By Sinmisola Ogúnyinka
The last time I saw Sean Pierson the tips of his dark blonde hair were dyed a faint purple and he was too thin for his height because of his vegetarian diet. Though those were not the things I remember best about Sean.
We attended Middle School together, if being in his 8th grade class for just that final year could be termed, “attended together.” However, we did graduate the same year.
I had been traveling the world with my missionary parents and was the new kid on the block once every two years. Suffice to say, instead of turning me into a moron, those school experiences toughened me. By the time I got back home to Louisiana to finish Middle School, I was a tanned, beautiful, and confident 14-year-old brunette. I spoke four foreign languages fluently and had a butt girls thought was “African.”
Sean, like all the other boys “salivated” over me. Not that I cared. Once any of them tried to say the wrong words, I shoved them in the face with my shield of “faith.” It frustrated many that the pretty new kid was a fanatic Christian.
My best memory of Sean was the day he’d gotten into the middle of a fight and had experienced the beating of his life. I can still see him, blood dripping off his nose after Dwayne—rightly named after the wrestler, The Rock—had kicked him in the face. Dwayne had then proceeded with several punches, although Sean had already been floored. That thick-set black boy could have made a pulp of the skinny white boy if recess hadn’t been over. Yes, no one tried to stop Dwayne from “killing” Sean.
All morning Sean had been a nuisance. It seemed to be his bad day. He’d said all the wrong things to teacher and classmates alike. When Dwayne had gotten upset with his friend, Jamir—regarding what till today hardly anyone remembered and Sean had unwisely decided to make fun of the friends—he’d gotten what he had coming.
Fifteen years later, and seated in the doctor’s office, I can’t but remember the Sean Pierson I once knew. He had changed tremendously. The physique beneath the cotton shirt with the sleeves rolled up, and a nice red tie, pants that called my attention too much despite “my shield of faith”, and deep blue eyes which seemed to only have deepened over the years, made me realize a saying I had once heard on one of our many missionary trips to Africa - the young shall grow - was true.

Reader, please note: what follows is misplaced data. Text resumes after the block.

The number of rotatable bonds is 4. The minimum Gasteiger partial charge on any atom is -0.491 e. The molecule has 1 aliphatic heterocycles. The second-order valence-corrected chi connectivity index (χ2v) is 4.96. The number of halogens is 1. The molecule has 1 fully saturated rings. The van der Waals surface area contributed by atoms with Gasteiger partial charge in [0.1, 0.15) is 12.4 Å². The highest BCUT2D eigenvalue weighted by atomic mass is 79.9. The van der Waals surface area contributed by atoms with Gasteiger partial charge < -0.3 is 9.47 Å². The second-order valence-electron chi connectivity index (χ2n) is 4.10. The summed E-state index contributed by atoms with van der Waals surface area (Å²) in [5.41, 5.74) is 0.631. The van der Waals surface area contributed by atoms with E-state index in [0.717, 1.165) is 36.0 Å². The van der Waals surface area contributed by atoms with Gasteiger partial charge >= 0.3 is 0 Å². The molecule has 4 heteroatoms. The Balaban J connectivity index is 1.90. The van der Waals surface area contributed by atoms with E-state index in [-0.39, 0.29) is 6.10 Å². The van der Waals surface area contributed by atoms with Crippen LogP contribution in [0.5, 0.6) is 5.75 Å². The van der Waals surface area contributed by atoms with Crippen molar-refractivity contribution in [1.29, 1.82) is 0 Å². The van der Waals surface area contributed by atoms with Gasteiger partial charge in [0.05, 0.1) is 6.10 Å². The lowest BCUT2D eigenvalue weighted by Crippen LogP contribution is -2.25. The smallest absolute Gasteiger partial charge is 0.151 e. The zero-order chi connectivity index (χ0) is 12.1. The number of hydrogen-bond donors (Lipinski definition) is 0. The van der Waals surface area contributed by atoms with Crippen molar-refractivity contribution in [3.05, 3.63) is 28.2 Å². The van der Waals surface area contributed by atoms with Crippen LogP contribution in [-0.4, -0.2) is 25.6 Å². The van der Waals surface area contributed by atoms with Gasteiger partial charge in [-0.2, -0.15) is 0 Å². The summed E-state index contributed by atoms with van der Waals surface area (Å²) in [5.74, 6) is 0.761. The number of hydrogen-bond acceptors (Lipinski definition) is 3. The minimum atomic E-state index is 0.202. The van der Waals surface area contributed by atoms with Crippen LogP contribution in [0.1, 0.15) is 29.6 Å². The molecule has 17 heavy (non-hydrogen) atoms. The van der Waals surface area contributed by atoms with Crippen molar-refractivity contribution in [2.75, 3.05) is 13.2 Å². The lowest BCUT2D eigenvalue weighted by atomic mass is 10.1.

Sean Pierson had grown.
My best friend, Lara, wanted to have a test-tube baby. It was something she had considered for so long with her husband, since she couldn’t carry a child. Finally, she had asked me to escort her to the new fertility clinic in town to get counseling and then probably receive testing if she qualified.
I knew Sean worked as a doctor at the clinic, but never had a reason to check him out. If at all, he could have tried to find me…we both knew his crush was huge then.
He had been back for nearly three months. I worked at the district court interning after law school since I never left home after middle school. He’d gone on to boarding high school and later his family had moved north.
Lara squeezed my hand. “Wish me luck.”
“I do. And a prayer too.”
She stood and followed a nursing staff. I hadn’t even heard her name called. My focus was on the handsome Sean who had not yet seen me. However, I had been studying him for all of five minutes since he entered an office bordering the reception area with a glass partition.
If he turned, he would see me staring. Suffice to say, I liked everything I saw. I was still very single after a couple failed courtships. Was I ready for this?
A nurse entered the office Sean was in and spoke to him. He raised his left hand in a “hold on a minute” gesture. That’s when I noticed the wedding band on his fourth finger.
I didn’t know I wanted what I saw of Sean Pierson so badly until Lara found me later in the car.
About the Author
Sinmisola Ogúnyinka is a pastor’s wife, mother, writer, and movie producer. She has a university degree in Economics and is a Craftsman of Jerry B. Jenkins’ former Christian Writers’ Guild. She lives with her family in Philadelphia, PA.
You can read Sinmisola's flash fiction on the 4th Tuesday each month here at Pandora's Box Gazette.